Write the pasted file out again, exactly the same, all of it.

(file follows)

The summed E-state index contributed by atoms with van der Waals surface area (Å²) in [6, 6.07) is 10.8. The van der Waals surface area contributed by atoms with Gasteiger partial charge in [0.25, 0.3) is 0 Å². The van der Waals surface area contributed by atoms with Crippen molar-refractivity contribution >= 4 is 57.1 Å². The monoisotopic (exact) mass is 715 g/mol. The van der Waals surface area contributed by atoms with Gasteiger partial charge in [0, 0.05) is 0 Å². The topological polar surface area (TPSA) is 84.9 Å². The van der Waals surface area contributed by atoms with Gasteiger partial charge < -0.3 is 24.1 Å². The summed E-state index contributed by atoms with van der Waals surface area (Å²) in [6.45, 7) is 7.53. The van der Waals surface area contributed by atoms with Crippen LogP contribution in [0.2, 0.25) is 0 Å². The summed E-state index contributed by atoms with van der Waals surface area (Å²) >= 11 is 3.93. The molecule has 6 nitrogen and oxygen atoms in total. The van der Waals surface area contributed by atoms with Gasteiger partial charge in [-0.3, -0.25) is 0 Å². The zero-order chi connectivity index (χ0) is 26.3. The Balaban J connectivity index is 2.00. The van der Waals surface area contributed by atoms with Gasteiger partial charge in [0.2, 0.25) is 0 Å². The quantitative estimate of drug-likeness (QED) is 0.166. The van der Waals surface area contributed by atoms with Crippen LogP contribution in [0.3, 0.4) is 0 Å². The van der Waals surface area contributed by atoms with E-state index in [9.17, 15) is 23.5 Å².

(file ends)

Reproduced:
The summed E-state index contributed by atoms with van der Waals surface area (Å²) in [6, 6.07) is 10.8. The van der Waals surface area contributed by atoms with Gasteiger partial charge in [0.25, 0.3) is 0 Å². The van der Waals surface area contributed by atoms with Crippen molar-refractivity contribution >= 4 is 57.1 Å². The monoisotopic (exact) mass is 715 g/mol. The van der Waals surface area contributed by atoms with Gasteiger partial charge in [0, 0.05) is 0 Å². The topological polar surface area (TPSA) is 84.9 Å². The van der Waals surface area contributed by atoms with Gasteiger partial charge < -0.3 is 24.1 Å². The summed E-state index contributed by atoms with van der Waals surface area (Å²) in [6.45, 7) is 7.53. The van der Waals surface area contributed by atoms with Crippen LogP contribution in [0.2, 0.25) is 0 Å². The summed E-state index contributed by atoms with van der Waals surface area (Å²) >= 11 is 3.93. The molecule has 6 nitrogen and oxygen atoms in total. The van der Waals surface area contributed by atoms with Gasteiger partial charge in [-0.3, -0.25) is 0 Å². The zero-order chi connectivity index (χ0) is 26.3. The Balaban J connectivity index is 2.00. The van der Waals surface area contributed by atoms with Gasteiger partial charge in [0.2, 0.25) is 0 Å². The quantitative estimate of drug-likeness (QED) is 0.166. The van der Waals surface area contributed by atoms with Crippen LogP contribution in [0.3, 0.4) is 0 Å². The van der Waals surface area contributed by atoms with E-state index in [9.17, 15) is 23.5 Å².